That's a really easy constant to remember. I have needed it often even if those living in the US would rather use feet (or Survey Feet, or Clarke's feet, or whatever) (for which I can always remember the conversion factor 0.3048 by the way)

Re: Constants you cannot help but remember
by pbeckingham (Parson) on Jun 08, 2004 at 19:23 UTC

This is an illness.

• 6.02217 x 1038
• 3.14159265358979323846264338279502884197169399375105820944974
• 3 x 108
• KFC 322G - bus, first day of secondary school. In fact license plates galore.
• 0.142857, 0.285714, 0.428571, 0.571428, 0.857142 (1/7, 2/7, ...), plus other 'important' fractions.
• 2.71828
• credit card numbers
• NI number, SSN, Student #
• 86,400 s/day
• 168 h/wk
• 1,048,576 Bytes
• 10100 googol
• 10googol googolplex
• 1.619 x 10-19 what is that?

Actually, no - but thank you. It was an old school competition to remember the most. That's the residual memory of it.

1.619 x 10-19 what is that

electron charge

davidj
Re: Constants you cannot help but remember
by mpeppler (Vicar) on Jun 08, 2004 at 15:37 UTC
4:3 aspect ratio of a monitor...
Except mine is a 16:9 aspect ratio :-)
Re: Constants you cannot help but remember
by halley (Prior) on Jun 08, 2004 at 17:28 UTC
e ^ (i * pi) + 1 = 0

There really are only three numbers of interest in computer programming, though: ZERO, ONE and N. If you need to support two of something, you really should refactor to support any arbitrary number instead.

Oh, and the 72 points per inch thing is an abomination spawned by Adobe, Inc. to simplify their PostScript programming language. The traditional value is 72.27 points per inch. It's kinda sad that the Google calculator prefers Adobe's version of the number, but at least it refers to them as "PostScript points".

--
[ e d @ h a l l e y . c c ]

I maintain that there are only three numbers: 0, 1, and infinity; and I'm not entirely convinced about the 1.

This applies to mathematics in general, not just programming, but it is especially pertinent to programming.

Re: Constants you cannot help but remember
by Hanamaki (Chaplain) on Jun 08, 2004 at 15:36 UTC
Probably most of the ASCII Codepoints, and too many characters out auf JIS-X208 in euc-jp encoding. The day I won't need a Japanese font, but read ASCII-rubish like the real thing, I will consult a therapist. I hope!
Re: Constants you cannot help but remember
by Anonymous Monk on Jun 08, 2004 at 15:28 UTC
ancient Chinese proverb: "The weakest ink is stronger than the strongest memory."

I've translated this idea into my own life with the catch-phrase: "Google is your friend." With the Google Calculator who needs to remember any constants? :)

Re: Constants you cannot help but remember
by demerphq (Chancellor) on Jun 08, 2004 at 15:58 UTC

All the powers of 2 up to a reasonable number. Most of the time constants (seconds/minutes per hour/day). A big chunk of the ASCII table. And that bugs are inevitable.

---
demerphq

First they ignore you, then they laugh at you, then they fight you, then you win.
-- Gandhi

Re: Constants you cannot help but remember
by Steve_p (Priest) on Jun 08, 2004 at 18:17 UTC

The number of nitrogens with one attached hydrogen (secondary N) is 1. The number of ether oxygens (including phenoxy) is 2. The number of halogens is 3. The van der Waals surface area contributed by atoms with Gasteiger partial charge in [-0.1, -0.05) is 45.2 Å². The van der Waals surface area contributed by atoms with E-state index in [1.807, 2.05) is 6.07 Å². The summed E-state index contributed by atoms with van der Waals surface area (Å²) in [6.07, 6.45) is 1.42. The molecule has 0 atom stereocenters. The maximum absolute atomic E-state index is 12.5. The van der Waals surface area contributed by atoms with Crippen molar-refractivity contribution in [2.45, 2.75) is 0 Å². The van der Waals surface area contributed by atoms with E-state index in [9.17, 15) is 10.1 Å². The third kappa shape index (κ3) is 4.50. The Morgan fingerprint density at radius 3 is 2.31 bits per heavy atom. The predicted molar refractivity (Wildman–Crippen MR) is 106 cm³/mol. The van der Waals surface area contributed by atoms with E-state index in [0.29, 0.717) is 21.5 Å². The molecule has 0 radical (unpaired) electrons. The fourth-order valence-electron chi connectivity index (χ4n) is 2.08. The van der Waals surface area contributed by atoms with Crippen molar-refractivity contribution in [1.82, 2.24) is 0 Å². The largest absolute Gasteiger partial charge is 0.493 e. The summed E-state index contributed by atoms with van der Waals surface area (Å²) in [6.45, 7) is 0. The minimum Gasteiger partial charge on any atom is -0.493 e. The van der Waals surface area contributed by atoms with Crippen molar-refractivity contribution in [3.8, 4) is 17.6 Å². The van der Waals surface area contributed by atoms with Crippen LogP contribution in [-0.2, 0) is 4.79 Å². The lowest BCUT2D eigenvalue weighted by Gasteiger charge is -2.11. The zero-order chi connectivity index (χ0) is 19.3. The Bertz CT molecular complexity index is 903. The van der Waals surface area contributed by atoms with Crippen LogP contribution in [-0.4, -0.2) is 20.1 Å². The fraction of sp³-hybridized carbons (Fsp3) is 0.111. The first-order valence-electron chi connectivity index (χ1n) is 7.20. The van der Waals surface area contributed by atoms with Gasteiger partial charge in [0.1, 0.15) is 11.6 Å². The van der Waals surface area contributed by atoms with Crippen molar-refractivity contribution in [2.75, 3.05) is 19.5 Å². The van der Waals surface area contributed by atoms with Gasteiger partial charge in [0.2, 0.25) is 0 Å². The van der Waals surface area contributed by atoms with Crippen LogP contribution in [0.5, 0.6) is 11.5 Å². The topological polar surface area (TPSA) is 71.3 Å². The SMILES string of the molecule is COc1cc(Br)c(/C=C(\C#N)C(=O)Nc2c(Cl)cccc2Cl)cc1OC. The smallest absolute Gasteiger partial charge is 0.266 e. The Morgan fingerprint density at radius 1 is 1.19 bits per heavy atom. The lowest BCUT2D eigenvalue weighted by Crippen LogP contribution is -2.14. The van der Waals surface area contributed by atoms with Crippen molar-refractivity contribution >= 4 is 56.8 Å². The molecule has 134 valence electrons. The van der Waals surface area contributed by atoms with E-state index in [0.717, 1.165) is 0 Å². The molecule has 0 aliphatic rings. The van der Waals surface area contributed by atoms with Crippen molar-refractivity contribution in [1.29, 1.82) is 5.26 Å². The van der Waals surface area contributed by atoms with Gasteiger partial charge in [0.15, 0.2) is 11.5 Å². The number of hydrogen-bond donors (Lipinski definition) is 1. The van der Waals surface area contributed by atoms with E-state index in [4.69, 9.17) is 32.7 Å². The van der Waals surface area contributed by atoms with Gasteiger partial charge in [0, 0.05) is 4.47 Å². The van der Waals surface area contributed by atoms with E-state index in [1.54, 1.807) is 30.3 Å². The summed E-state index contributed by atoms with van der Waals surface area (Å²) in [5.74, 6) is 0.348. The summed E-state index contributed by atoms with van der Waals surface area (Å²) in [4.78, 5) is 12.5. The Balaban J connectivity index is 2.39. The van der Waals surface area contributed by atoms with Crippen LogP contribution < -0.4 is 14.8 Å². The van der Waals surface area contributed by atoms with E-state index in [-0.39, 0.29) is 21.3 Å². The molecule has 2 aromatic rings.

SYS 64738

From my Commodore 64 days ...

Man... I think I still have some old C64 values stuck in my head somewhere...

• 1024: The location of the top-left character of screen memory.
• 2048: Beginning of the BASIC program storage.
• 32768: Beginning of the cartridge port memory space.
• 53280: Location to poke to change the border color.
• 53281: Location to poke to change the background color.

UPDATE: I forgot one that haunts my dreams

• EA: Opcode for the NOOP instruction in 6502/10 assembly.

SYS 49152

... but I did forget the colour pokes.

Even more interesting would be a list of constants that one just keeps forgetting, although mine would be quite long, including A4 / A5 paper formats etc.
A lot of customer numbers, account numbers and passwords are in my head, and that's quite useful. Some phone numbers as well.
Re: Constants you cannot help but remember
by adrianh (Chancellor) on Jun 08, 2004 at 16:11 UTC
How many other random constants do you remember because of being a programmer?

Lots of powers of two.

The fact that 65537 is prime (it was used in the PRNG for one of my first computers)

Re: Constants you cannot help but remember
by hardburn (Abbot) on Jun 08, 2004 at 19:31 UTC

My post-high school education is mostly in networking, so I remember things like these:

• Various TCP/UDP ports (22/ssh, 80/HTTP, etc.)
• Some RFCs (822 for message formats, etc.)
• 1500 bytes (MTU of Ethernet)

Most of the programming-related constants I know have already been covered, but here are few more:

• 6 bits to a byte in Knuth's MIX machine
• 54 is the limit of multi-dimentional arrays in VB (not that I want to know this . . . )

----
send money to your kernel via the boot loader.. This and more wisdom available from Markov Hardburn.

Re: Constants you cannot help but remember
by toma (Vicar) on Jun 09, 2004 at 05:05 UTC
Here's some from my EE role:
• The 1% resistor values closest to the 5% resistor series
• The 5% capacitor series
• 2.54
• 3.14159
• 2.71828
• 159kHz ~ 1M Radian/sec, where 1mH = j1k and 1uF = -j1
• Way too many component specifications, such as 2N2222A Betamin = 100
• An arcane corporate part-numbering scheme that dates back to microfilm and punch cards.

It should work perfectly the first time! - toma
And those with an affinifity for BJT IC design

25ohms (re @ 1mA Ic)
-2mV/C (Vbe tempco)
1.21V (band-gap voltage)
25mV (thermal voltage)
0.35 (converting BW to rise time and back)
99.7% (3 sigma)

Re: Constants you cannot help but remember
by jepri (Parson) on Jun 09, 2004 at 05:47 UTC
When I saw the title, I thought you were looking for universal constants like "It's always in the last place you look", or "You never have the right change for the meter", or "Never wear ugh boots outside the house"

But you want physical constants. That's not interesting. I mean, they were lying around just waiting for someone to notice. The ugh boots constant required painful research (by someone else, thankfully).